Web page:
W3C home > Mailing lists > Public > public-html@w3.org > August 2009

Re: Separate Draft of Canvas API Uploaded to CVS

From: Joe D Williams <joedwil@earthlink.net>
Date: Mon, 17 Aug 2009 14:25:18 -0700
Message-ID: <FF4F1D157713498CA98028EBB42F2430@joe1446a4150a8>
To: "Lachlan Hunt" <lachlan.hunt@lachy.id.au>, "Doug Schepers" <schepers@w3.org>
Cc: "HTMLWG WG" <public-html@w3.org>, <public-canvas-api@w3.org>
> In other words, clearly explain why you need to have the element 
> interface defined within that spec, rather than just restricting the 
> spec to the 2D context API.

Maybe ask [emphasis] ,,,

"In other words, clearly explain why you need to have the 
[pixel-based] element interface defined within that [existing SVG] 
spec, rather than just restricting the [existing SVG] spec to the 
[vector-based] 2D context API. "

Could use better phrasing, but uniting these into the same namespace 
would give a nice combination of features for 2D interactive aspects. 
Important to be able to compose layers of the different forms. That 
doesn't eleiminate the need for <canvas> as a native element unrelated 
to SVG.

Thanks and Best Regards,
Joe







----- Original Message ----- 
From: "Lachlan Hunt" <lachlan.hunt@lachy.id.au>
To: "Doug Schepers" <schepers@w3.org>
Cc: "HTMLWG WG" <public-html@w3.org>; <public-canvas-api@w3.org>
Sent: Monday, August 17, 2009 1:45 PM
Subject: Re: Separate Draft of Canvas API Uploaded to CVS


> Doug Schepers wrote:
>> Hi, Lachlan-
>>
>> Lachlan Hunt wrote (on 8/17/09 3:13 PM):
>>>
>>> I'd be cautious about trying to overload the <image> element in 
>>> SVG with
>>> the canvas API. We learned with HTML that trying to overload 
>>> elements
>>> with too much different functionality can create implementation
>>> problems. But I'll leave that to the people working on SVG to sort 
>>> out
>>> if they want to do that.
>>
>> Thanks for the tip. There are experimental implementations of SVG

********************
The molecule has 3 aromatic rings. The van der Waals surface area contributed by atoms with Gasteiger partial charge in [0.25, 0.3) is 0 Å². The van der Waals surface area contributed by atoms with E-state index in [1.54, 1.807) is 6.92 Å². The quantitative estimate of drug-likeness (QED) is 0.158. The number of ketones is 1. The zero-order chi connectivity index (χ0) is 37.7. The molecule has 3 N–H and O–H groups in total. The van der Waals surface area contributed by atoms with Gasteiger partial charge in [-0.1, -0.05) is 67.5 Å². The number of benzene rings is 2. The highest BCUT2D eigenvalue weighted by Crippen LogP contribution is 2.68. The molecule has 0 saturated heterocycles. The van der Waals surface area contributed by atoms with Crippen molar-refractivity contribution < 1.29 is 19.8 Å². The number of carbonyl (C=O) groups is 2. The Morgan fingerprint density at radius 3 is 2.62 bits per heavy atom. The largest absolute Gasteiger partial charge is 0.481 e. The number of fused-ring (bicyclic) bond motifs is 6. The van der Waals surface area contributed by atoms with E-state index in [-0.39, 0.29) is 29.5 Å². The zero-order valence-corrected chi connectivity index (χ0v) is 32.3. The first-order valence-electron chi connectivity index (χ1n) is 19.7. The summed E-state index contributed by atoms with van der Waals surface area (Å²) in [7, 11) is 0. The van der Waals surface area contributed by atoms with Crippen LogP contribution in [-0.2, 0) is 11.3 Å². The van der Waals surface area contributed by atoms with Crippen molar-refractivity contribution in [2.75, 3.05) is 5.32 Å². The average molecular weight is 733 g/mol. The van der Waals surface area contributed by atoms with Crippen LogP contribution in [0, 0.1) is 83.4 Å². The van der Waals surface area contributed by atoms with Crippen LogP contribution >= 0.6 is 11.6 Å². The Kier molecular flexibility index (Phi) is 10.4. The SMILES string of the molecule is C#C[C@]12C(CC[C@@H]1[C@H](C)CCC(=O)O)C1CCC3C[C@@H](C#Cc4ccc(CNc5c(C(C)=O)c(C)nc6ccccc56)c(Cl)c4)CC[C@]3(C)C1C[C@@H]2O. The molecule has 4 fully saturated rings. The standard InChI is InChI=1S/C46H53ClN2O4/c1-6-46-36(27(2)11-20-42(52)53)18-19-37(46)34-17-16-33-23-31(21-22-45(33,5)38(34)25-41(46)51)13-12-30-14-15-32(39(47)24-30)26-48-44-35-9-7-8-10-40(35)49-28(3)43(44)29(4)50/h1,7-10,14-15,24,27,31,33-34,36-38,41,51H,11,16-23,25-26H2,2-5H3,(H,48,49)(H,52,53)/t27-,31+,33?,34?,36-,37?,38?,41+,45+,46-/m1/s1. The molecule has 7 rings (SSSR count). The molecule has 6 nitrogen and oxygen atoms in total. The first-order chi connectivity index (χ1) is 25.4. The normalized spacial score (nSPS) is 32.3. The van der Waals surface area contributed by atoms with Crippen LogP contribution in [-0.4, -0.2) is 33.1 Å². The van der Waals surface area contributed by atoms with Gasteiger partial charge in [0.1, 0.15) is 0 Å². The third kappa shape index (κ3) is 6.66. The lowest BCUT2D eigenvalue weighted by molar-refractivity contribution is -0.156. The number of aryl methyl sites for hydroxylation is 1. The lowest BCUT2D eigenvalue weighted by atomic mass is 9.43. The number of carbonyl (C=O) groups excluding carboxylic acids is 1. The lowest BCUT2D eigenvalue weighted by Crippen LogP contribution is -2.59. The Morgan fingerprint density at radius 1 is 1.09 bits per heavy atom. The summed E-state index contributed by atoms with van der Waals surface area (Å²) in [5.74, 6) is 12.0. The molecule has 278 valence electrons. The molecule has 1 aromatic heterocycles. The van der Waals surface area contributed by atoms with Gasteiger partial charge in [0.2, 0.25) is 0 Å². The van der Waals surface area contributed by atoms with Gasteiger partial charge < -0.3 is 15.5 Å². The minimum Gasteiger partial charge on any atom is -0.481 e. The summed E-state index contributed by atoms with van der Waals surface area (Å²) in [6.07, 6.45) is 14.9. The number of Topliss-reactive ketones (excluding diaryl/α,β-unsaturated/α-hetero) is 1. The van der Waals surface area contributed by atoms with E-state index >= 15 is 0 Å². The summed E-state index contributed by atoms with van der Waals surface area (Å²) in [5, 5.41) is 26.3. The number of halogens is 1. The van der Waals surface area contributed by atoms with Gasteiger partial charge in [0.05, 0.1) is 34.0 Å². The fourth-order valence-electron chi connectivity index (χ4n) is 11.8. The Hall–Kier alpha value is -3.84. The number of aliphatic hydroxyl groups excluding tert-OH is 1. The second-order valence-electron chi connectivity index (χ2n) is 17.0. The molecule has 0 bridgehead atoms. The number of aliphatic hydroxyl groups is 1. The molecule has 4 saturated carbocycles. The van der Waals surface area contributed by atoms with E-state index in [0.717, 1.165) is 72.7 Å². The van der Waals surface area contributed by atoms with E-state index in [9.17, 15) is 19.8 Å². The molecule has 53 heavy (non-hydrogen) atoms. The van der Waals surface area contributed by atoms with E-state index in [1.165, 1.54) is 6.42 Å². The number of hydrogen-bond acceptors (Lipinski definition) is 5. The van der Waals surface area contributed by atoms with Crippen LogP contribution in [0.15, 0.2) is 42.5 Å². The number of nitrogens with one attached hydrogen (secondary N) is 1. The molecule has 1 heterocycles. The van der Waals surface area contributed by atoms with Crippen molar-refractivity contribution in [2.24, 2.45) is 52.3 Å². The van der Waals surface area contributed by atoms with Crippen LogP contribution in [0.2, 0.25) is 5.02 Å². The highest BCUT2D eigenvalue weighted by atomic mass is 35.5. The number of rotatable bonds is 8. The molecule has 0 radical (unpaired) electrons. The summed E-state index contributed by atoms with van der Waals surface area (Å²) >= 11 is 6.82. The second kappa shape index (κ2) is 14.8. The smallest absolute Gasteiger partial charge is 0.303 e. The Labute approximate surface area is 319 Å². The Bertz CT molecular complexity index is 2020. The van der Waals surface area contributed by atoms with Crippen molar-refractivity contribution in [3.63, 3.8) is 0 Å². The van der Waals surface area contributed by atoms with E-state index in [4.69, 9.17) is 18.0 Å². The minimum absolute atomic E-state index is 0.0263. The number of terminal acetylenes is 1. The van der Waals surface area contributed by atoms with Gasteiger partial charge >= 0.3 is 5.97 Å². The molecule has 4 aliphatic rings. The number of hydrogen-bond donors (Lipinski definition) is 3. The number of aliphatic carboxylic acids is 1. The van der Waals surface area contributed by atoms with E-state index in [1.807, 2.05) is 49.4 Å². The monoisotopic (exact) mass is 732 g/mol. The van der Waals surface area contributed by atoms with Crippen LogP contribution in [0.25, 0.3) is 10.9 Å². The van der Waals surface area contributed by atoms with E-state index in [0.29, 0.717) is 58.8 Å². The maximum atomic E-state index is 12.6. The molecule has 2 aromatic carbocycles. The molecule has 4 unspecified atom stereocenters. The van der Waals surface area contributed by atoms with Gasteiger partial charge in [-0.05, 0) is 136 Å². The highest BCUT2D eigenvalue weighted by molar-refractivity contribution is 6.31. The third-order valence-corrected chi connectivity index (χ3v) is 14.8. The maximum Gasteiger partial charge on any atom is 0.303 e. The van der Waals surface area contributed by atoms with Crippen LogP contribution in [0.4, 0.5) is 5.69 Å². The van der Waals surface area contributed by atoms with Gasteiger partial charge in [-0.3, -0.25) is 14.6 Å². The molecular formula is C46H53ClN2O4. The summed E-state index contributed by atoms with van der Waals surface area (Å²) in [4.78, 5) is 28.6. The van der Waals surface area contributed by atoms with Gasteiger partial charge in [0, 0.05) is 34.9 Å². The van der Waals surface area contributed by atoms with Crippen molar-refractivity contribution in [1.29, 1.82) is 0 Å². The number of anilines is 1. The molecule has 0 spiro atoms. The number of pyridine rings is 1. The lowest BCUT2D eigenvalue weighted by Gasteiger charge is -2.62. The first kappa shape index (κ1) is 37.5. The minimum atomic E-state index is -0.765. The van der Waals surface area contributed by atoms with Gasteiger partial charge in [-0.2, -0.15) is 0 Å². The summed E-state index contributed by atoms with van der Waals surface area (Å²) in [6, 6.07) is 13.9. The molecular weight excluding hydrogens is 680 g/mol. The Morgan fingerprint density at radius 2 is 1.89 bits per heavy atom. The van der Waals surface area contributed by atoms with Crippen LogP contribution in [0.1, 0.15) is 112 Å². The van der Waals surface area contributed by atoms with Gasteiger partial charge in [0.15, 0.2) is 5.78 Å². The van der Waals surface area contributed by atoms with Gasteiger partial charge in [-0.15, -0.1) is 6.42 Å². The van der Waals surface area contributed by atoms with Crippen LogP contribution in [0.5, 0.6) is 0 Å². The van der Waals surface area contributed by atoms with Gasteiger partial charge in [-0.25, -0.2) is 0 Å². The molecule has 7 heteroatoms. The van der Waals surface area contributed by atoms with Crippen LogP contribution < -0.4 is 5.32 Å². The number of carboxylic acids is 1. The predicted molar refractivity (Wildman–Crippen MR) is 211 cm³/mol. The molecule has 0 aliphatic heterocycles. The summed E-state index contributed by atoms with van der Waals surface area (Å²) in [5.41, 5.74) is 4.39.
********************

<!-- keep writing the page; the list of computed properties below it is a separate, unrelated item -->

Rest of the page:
>> that
>> already include the Canvas 2D API on the <image> element, and it 
>> seemed
>> to work fine... what specific problems are you identifying?
>
> I was only advising caution.  I can't think of any specific 
> problems, but I'm not that familiar with SVG.  That's why I said I'd 
> leave it up to the people working on SVG.
>
>>> Separating the interface definition means that APIs that interact 
>>> with
>>> the element itself are now defined in a separate specification, 
>>> which is
>>> something we've tried to avoid in HTML5 as it can create conflicts 
>>> if
>>> they're not maintained properly together. For example, if we ever 
>>> add a
>>> new attribute to <canvas>, we would need to update two specs
>>> simultaneously, which really defeats the purpose of trying to 
>>> maintain
>>> this in an independent spec.
>>
>> What specific attributes are you talking about adding to <canvas> 
>> that
>> couldn't be added to the Canvas 2D API spec (or a successor) 
>> instead?
>> I'd prefer to deal in real-world use cases here.
>
> We don't have any plans to add any now, but needs change over time 
> and new features, including attributes, get added frequently.  My 
> point is that we shouldn't make things more difficult than they need 
> to be, and I'm not convinced there is a need to have the element's 
> API defined in a separate spec at all.
>
>>> It's also not clear to me what problem is being solved by 
>>> generalising
>>> the interface, nor why it needs solving preemptively for SVG.
>>
>> I'm not sure what you mean by this. The SVG WG has long recognized 
>> the
>> need for some pixel-based operations (such discussions precede 
>> Canvas,
>> even) which are more appropriate for something like the Canvas API
>> versus the vector-based SVG operations. Reusing the Canvas API this 
>> way
>> is the obvious choice. Can you explain what you mean by 
>> "preemptively"?
>
> I'm not questioning SVG's need for pixel-based operations.  I mean, 
> what problem is being solved by defining a generic interface, rather 
> than simply letting HTML and SVG define their own interfaces 
> independently. It just seems like an unnecessary level of 
> abstraction.
>
> In other words, clearly explain why you need to have the element 
> interface defined within that spec, rather than just restricting the 
> spec to the 2D context API.
>
> -- 
> Lachlan Hunt - Opera Software
> http://lachy.id.au/
> http://www.opera.com/
> 
Received on Monday, 17 August 2009 21:26:02 GMT

This archive was generated by hypermail 2.2.0+W3C-0.50 : Wednesday, 9 May 2012 00:16:43 GMT